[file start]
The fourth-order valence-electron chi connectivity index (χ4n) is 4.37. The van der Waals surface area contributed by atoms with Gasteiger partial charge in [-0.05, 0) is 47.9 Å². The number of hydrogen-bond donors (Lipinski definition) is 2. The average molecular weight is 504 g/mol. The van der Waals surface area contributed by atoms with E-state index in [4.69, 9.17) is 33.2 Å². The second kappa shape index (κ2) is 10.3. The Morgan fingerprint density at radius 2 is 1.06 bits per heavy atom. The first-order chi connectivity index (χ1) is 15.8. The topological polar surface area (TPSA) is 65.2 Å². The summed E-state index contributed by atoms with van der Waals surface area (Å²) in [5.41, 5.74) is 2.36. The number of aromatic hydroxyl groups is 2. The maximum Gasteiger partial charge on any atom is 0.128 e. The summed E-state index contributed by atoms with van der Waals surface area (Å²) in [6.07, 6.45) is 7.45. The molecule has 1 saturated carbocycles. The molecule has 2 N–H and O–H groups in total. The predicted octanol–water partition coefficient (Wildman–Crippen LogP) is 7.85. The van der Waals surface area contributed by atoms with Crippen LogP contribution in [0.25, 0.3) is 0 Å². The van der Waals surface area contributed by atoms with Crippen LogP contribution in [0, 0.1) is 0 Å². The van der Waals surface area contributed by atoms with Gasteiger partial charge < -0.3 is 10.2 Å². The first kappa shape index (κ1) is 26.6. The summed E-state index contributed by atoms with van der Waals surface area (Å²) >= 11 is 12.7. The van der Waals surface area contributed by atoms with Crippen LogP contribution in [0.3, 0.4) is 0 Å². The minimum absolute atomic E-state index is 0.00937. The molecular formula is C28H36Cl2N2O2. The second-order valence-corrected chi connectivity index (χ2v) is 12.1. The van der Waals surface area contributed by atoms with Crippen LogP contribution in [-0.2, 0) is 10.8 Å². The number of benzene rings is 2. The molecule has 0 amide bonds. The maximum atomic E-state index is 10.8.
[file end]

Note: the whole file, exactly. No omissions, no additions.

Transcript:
The fourth-order valence-electron chi connectivity index (χ4n) is 4.37. The van der Waals surface area contributed by atoms with Gasteiger partial charge in [-0.05, 0) is 47.9 Å². The number of hydrogen-bond donors (Lipinski definition) is 2. The average molecular weight is 504 g/mol. The van der Waals surface area contributed by atoms with E-state index in [4.69, 9.17) is 33.2 Å². The second kappa shape index (κ2) is 10.3. The Morgan fingerprint density at radius 2 is 1.06 bits per heavy atom. The first-order chi connectivity index (χ1) is 15.8. The topological polar surface area (TPSA) is 65.2 Å². The summed E-state index contributed by atoms with van der Waals surface area (Å²) in [5.41, 5.74) is 2.36. The number of aromatic hydroxyl groups is 2. The maximum Gasteiger partial charge on any atom is 0.128 e. The summed E-state index contributed by atoms with van der Waals surface area (Å²) in [6.07, 6.45) is 7.45. The molecule has 1 saturated carbocycles. The molecule has 2 N–H and O–H groups in total. The predicted octanol–water partition coefficient (Wildman–Crippen LogP) is 7.85. The van der Waals surface area contributed by atoms with Crippen LogP contribution in [0.25, 0.3) is 0 Å². The van der Waals surface area contributed by atoms with Crippen LogP contribution in [0, 0.1) is 0 Å². The van der Waals surface area contributed by atoms with Gasteiger partial charge < -0.3 is 10.2 Å². The first kappa shape index (κ1) is 26.6. The summed E-state index contributed by atoms with van der Waals surface area (Å²) >= 11 is 12.7. The van der Waals surface area contributed by atoms with Crippen LogP contribution in [0.3, 0.4) is 0 Å². The minimum absolute atomic E-state index is 0.00937. The molecular formula is C28H36Cl2N2O2. The second-order valence-corrected chi connectivity index (χ2v) is 12.1. The van der Waals surface area contributed by atoms with Crippen LogP contribution in [-0.2, 0) is 10.8 Å². The number of benzene rings is 2. The molecule has 0 amide bonds. The maximum atomic E-state index is 10.8.